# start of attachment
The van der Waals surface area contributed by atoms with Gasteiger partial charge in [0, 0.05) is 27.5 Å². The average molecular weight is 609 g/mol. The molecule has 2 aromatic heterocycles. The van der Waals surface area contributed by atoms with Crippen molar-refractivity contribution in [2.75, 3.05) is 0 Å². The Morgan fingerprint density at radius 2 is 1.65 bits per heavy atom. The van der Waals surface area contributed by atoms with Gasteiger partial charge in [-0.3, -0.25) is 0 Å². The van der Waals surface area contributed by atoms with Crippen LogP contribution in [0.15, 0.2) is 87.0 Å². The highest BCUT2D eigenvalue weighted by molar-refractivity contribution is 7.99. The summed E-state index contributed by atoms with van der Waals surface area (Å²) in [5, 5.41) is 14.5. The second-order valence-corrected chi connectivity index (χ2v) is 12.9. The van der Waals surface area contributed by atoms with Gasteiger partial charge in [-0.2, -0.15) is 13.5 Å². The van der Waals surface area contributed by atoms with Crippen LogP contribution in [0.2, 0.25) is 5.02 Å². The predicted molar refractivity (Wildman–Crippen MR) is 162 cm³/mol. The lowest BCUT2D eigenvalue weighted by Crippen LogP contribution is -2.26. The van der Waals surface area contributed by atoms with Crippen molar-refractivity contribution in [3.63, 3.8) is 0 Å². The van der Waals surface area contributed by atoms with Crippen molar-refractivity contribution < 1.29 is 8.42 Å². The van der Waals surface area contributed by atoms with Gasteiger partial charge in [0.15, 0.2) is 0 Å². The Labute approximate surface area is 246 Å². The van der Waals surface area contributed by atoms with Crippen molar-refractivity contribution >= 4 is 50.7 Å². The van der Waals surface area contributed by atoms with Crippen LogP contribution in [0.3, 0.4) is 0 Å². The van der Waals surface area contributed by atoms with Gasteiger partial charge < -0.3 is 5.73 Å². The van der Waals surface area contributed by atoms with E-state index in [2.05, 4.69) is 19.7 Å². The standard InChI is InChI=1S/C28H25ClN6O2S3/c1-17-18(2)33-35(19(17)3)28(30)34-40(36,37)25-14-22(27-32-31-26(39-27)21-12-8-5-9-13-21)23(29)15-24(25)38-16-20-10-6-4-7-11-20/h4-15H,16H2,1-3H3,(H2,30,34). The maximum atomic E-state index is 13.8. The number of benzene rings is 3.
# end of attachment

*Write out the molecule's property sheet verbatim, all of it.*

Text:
The van der Waals surface area contributed by atoms with Gasteiger partial charge in [0, 0.05) is 27.5 Å². The average molecular weight is 609 g/mol. The molecule has 2 aromatic heterocycles. The van der Waals surface area contributed by atoms with Crippen molar-refractivity contribution in [2.75, 3.05) is 0 Å². The Morgan fingerprint density at radius 2 is 1.65 bits per heavy atom. The van der Waals surface area contributed by atoms with Gasteiger partial charge in [-0.3, -0.25) is 0 Å². The van der Waals surface area contributed by atoms with Crippen LogP contribution in [0.15, 0.2) is 87.0 Å². The highest BCUT2D eigenvalue weighted by molar-refractivity contribution is 7.99. The summed E-state index contributed by atoms with van der Waals surface area (Å²) in [5, 5.41) is 14.5. The second-order valence-corrected chi connectivity index (χ2v) is 12.9. The van der Waals surface area contributed by atoms with Gasteiger partial charge in [-0.2, -0.15) is 13.5 Å². The van der Waals surface area contributed by atoms with Crippen LogP contribution in [0.2, 0.25) is 5.02 Å². The predicted molar refractivity (Wildman–Crippen MR) is 162 cm³/mol. The lowest BCUT2D eigenvalue weighted by Crippen LogP contribution is -2.26. The van der Waals surface area contributed by atoms with Crippen molar-refractivity contribution in [3.63, 3.8) is 0 Å². The van der Waals surface area contributed by atoms with Crippen molar-refractivity contribution < 1.29 is 8.42 Å². The van der Waals surface area contributed by atoms with Gasteiger partial charge in [0.15, 0.2) is 0 Å². The Labute approximate surface area is 246 Å². The van der Waals surface area contributed by atoms with Crippen molar-refractivity contribution >= 4 is 50.7 Å². The van der Waals surface area contributed by atoms with Crippen LogP contribution in [0.3, 0.4) is 0 Å². The van der Waals surface area contributed by atoms with Gasteiger partial charge < -0.3 is 5.73 Å². The van der Waals surface area contributed by atoms with E-state index in [2.05, 4.69) is 19.7 Å². The standard InChI is InChI=1S/C28H25ClN6O2S3/c1-17-18(2)33-35(19(17)3)28(30)34-40(36,37)25-14-22(27-32-31-26(39-27)21-12-8-5-9-13-21)23(29)15-24(25)38-16-20-10-6-4-7-11-20/h4-15H,16H2,1-3H3,(H2,30,34). The maximum atomic E-state index is 13.8. The number of benzene rings is 3.